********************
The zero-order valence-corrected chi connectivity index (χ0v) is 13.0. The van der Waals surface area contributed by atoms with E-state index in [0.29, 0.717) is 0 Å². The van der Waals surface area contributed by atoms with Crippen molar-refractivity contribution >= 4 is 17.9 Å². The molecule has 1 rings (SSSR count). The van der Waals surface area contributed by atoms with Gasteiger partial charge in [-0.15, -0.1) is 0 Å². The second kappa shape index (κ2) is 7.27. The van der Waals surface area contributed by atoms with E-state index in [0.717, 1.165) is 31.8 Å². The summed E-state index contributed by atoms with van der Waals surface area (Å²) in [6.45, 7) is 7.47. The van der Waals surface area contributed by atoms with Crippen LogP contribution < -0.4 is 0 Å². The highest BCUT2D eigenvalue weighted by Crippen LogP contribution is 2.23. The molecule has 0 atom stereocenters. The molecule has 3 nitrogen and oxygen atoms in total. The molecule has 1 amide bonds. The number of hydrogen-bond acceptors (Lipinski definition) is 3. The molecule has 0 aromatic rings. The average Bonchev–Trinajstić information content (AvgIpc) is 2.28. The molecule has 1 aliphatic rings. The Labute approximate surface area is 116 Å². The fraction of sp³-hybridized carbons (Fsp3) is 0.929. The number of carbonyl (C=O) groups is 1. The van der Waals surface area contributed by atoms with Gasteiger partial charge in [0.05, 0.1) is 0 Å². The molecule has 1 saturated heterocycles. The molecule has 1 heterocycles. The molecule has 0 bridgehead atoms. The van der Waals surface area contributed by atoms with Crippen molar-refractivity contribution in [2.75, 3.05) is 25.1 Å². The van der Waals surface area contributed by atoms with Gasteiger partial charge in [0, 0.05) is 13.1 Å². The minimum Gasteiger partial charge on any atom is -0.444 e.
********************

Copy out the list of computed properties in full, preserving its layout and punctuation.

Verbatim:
The zero-order valence-corrected chi connectivity index (χ0v) is 13.0. The van der Waals surface area contributed by atoms with E-state index in [0.29, 0.717) is 0 Å². The van der Waals surface area contributed by atoms with Crippen molar-refractivity contribution >= 4 is 17.9 Å². The molecule has 1 rings (SSSR count). The van der Waals surface area contributed by atoms with Gasteiger partial charge in [-0.15, -0.1) is 0 Å². The second kappa shape index (κ2) is 7.27. The van der Waals surface area contributed by atoms with E-state index in [0.717, 1.165) is 31.8 Å². The summed E-state index contributed by atoms with van der Waals surface area (Å²) in [6.45, 7) is 7.47. The van der Waals surface area contributed by atoms with Crippen LogP contribution < -0.4 is 0 Å². The highest BCUT2D eigenvalue weighted by Crippen LogP contribution is 2.23. The molecule has 0 atom stereocenters. The molecule has 3 nitrogen and oxygen atoms in total. The molecule has 1 amide bonds. The number of hydrogen-bond acceptors (Lipinski definition) is 3. The molecule has 0 aromatic rings. The average Bonchev–Trinajstić information content (AvgIpc) is 2.28. The molecule has 1 aliphatic rings. The Labute approximate surface area is 116 Å². The fraction of sp³-hybridized carbons (Fsp3) is 0.929. The number of carbonyl (C=O) groups is 1. The van der Waals surface area contributed by atoms with Gasteiger partial charge in [0.05, 0.1) is 0 Å². The molecule has 1 saturated heterocycles. The molecule has 1 heterocycles. The molecule has 0 bridgehead atoms. The van der Waals surface area contributed by atoms with Crippen molar-refractivity contribution in [2.75, 3.05) is 25.1 Å². The van der Waals surface area contributed by atoms with Gasteiger partial charge in [0, 0.05) is 13.1 Å². The minimum Gasteiger partial charge on any atom is -0.444 e.